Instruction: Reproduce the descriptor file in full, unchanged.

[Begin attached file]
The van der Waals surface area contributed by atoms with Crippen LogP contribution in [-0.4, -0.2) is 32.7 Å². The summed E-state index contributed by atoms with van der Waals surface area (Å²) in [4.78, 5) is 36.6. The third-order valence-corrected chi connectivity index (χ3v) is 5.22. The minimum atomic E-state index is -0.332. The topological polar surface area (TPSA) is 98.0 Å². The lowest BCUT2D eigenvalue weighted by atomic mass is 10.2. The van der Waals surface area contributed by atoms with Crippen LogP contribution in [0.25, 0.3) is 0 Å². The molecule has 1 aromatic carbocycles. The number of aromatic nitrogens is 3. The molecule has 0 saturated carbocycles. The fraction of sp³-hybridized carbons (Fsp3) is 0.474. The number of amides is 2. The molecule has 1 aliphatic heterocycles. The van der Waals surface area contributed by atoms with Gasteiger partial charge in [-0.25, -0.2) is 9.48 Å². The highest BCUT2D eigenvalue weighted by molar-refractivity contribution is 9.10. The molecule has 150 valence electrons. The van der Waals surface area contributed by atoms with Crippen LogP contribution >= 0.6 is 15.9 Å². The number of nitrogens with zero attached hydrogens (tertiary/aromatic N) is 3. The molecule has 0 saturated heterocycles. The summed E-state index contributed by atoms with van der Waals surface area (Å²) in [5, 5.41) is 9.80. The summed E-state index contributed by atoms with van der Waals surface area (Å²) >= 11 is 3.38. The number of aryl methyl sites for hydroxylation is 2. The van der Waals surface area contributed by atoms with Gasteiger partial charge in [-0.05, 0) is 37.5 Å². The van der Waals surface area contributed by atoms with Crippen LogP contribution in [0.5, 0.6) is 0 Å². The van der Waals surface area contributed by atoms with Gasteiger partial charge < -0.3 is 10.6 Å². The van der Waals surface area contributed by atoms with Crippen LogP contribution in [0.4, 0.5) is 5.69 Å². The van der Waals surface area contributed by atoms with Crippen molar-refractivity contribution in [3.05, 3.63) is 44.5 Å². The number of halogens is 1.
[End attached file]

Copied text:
The van der Waals surface area contributed by atoms with Crippen LogP contribution in [-0.4, -0.2) is 32.7 Å². The summed E-state index contributed by atoms with van der Waals surface area (Å²) in [4.78, 5) is 36.6. The third-order valence-corrected chi connectivity index (χ3v) is 5.22. The minimum atomic E-state index is -0.332. The topological polar surface area (TPSA) is 98.0 Å². The lowest BCUT2D eigenvalue weighted by atomic mass is 10.2. The van der Waals surface area contributed by atoms with Crippen LogP contribution in [0.25, 0.3) is 0 Å². The molecule has 1 aromatic carbocycles. The number of aromatic nitrogens is 3. The molecule has 0 saturated carbocycles. The fraction of sp³-hybridized carbons (Fsp3) is 0.474. The number of amides is 2. The molecule has 1 aliphatic heterocycles. The van der Waals surface area contributed by atoms with Gasteiger partial charge in [-0.25, -0.2) is 9.48 Å². The highest BCUT2D eigenvalue weighted by molar-refractivity contribution is 9.10. The molecule has 150 valence electrons. The van der Waals surface area contributed by atoms with Crippen LogP contribution >= 0.6 is 15.9 Å². The number of nitrogens with zero attached hydrogens (tertiary/aromatic N) is 3. The molecule has 0 saturated heterocycles. The summed E-state index contributed by atoms with van der Waals surface area (Å²) in [5, 5.41) is 9.80. The summed E-state index contributed by atoms with van der Waals surface area (Å²) >= 11 is 3.38. The number of aryl methyl sites for hydroxylation is 2. The van der Waals surface area contributed by atoms with Gasteiger partial charge in [-0.05, 0) is 37.5 Å². The van der Waals surface area contributed by atoms with Crippen LogP contribution in [0.5, 0.6) is 0 Å². The van der Waals surface area contributed by atoms with Gasteiger partial charge < -0.3 is 10.6 Å². The van der Waals surface area contributed by atoms with Crippen LogP contribution in [0.4, 0.5) is 5.69 Å². The van der Waals surface area contributed by atoms with Crippen molar-refractivity contribution in [3.05, 3.63) is 44.5 Å². The number of halogens is 1.